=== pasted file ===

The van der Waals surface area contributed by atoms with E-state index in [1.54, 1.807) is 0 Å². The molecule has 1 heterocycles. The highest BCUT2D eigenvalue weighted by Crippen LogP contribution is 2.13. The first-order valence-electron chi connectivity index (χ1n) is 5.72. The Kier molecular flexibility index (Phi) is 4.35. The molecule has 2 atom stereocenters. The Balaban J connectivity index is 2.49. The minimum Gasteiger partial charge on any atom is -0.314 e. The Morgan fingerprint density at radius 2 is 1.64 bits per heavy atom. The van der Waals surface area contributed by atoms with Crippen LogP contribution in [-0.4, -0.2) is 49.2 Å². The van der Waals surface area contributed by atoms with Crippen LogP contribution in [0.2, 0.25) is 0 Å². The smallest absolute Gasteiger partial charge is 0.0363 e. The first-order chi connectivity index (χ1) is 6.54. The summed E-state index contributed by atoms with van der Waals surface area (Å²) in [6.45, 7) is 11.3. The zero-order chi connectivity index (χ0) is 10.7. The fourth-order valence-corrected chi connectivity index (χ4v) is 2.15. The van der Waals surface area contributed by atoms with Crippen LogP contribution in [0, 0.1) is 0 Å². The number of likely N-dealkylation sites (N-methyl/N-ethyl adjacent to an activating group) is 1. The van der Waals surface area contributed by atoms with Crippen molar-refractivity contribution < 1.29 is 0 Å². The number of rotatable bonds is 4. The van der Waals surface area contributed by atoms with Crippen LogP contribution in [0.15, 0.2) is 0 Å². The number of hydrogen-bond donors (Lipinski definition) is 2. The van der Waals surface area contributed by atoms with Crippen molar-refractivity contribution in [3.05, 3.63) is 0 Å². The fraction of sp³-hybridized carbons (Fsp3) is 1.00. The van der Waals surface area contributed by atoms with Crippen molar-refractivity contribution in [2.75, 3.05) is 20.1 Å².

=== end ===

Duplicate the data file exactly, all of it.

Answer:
The van der Waals surface area contributed by atoms with E-state index in [1.54, 1.807) is 0 Å². The molecule has 1 heterocycles. The highest BCUT2D eigenvalue weighted by Crippen LogP contribution is 2.13. The first-order valence-electron chi connectivity index (χ1n) is 5.72. The Kier molecular flexibility index (Phi) is 4.35. The molecule has 2 atom stereocenters. The Balaban J connectivity index is 2.49. The minimum Gasteiger partial charge on any atom is -0.314 e. The Morgan fingerprint density at radius 2 is 1.64 bits per heavy atom. The van der Waals surface area contributed by atoms with Crippen LogP contribution in [-0.4, -0.2) is 49.2 Å². The van der Waals surface area contributed by atoms with Crippen LogP contribution in [0.2, 0.25) is 0 Å². The smallest absolute Gasteiger partial charge is 0.0363 e. The first-order chi connectivity index (χ1) is 6.54. The summed E-state index contributed by atoms with van der Waals surface area (Å²) in [6.45, 7) is 11.3. The zero-order chi connectivity index (χ0) is 10.7. The fourth-order valence-corrected chi connectivity index (χ4v) is 2.15. The van der Waals surface area contributed by atoms with Crippen LogP contribution in [0, 0.1) is 0 Å². The number of likely N-dealkylation sites (N-methyl/N-ethyl adjacent to an activating group) is 1. The van der Waals surface area contributed by atoms with Crippen molar-refractivity contribution < 1.29 is 0 Å². The number of rotatable bonds is 4. The van der Waals surface area contributed by atoms with Crippen LogP contribution in [0.15, 0.2) is 0 Å². The number of hydrogen-bond donors (Lipinski definition) is 2. The van der Waals surface area contributed by atoms with Crippen molar-refractivity contribution in [3.05, 3.63) is 0 Å². The fraction of sp³-hybridized carbons (Fsp3) is 1.00. The van der Waals surface area contributed by atoms with Crippen molar-refractivity contribution in [2.75, 3.05) is 20.1 Å².